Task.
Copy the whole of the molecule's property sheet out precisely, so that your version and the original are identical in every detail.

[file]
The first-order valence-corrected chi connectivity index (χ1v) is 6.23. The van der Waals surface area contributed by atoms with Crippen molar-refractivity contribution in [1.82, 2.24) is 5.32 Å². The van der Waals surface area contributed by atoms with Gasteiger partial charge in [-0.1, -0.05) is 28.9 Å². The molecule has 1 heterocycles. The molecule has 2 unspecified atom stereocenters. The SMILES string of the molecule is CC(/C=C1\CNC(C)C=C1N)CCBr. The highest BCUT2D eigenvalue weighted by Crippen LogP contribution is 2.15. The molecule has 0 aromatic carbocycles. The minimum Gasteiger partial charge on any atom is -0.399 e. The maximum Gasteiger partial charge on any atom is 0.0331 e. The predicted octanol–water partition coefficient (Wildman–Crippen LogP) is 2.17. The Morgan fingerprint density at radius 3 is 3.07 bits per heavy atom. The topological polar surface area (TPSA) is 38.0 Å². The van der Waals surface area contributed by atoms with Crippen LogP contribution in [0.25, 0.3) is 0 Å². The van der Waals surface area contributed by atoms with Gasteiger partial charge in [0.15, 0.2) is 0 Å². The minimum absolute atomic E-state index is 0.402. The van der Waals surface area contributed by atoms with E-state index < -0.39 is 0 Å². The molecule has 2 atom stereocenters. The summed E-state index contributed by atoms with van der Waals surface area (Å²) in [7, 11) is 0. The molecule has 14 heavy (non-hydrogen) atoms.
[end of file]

The first-order valence-corrected chi connectivity index (χ1v) is 6.23. The van der Waals surface area contributed by atoms with Crippen molar-refractivity contribution in [1.82, 2.24) is 5.32 Å². The van der Waals surface area contributed by atoms with Gasteiger partial charge in [-0.1, -0.05) is 28.9 Å². The molecule has 1 heterocycles. The molecule has 2 unspecified atom stereocenters. The SMILES string of the molecule is CC(/C=C1\CNC(C)C=C1N)CCBr. The highest BCUT2D eigenvalue weighted by Crippen LogP contribution is 2.15. The molecule has 0 aromatic carbocycles. The minimum Gasteiger partial charge on any atom is -0.399 e. The maximum Gasteiger partial charge on any atom is 0.0331 e. The predicted octanol–water partition coefficient (Wildman–Crippen LogP) is 2.17. The Morgan fingerprint density at radius 3 is 3.07 bits per heavy atom. The topological polar surface area (TPSA) is 38.0 Å². The van der Waals surface area contributed by atoms with Crippen LogP contribution in [0.25, 0.3) is 0 Å². The van der Waals surface area contributed by atoms with Gasteiger partial charge in [0.15, 0.2) is 0 Å². The minimum absolute atomic E-state index is 0.402. The van der Waals surface area contributed by atoms with E-state index < -0.39 is 0 Å². The molecule has 2 atom stereocenters. The summed E-state index contributed by atoms with van der Waals surface area (Å²) in [7, 11) is 0. The molecule has 14 heavy (non-hydrogen) atoms.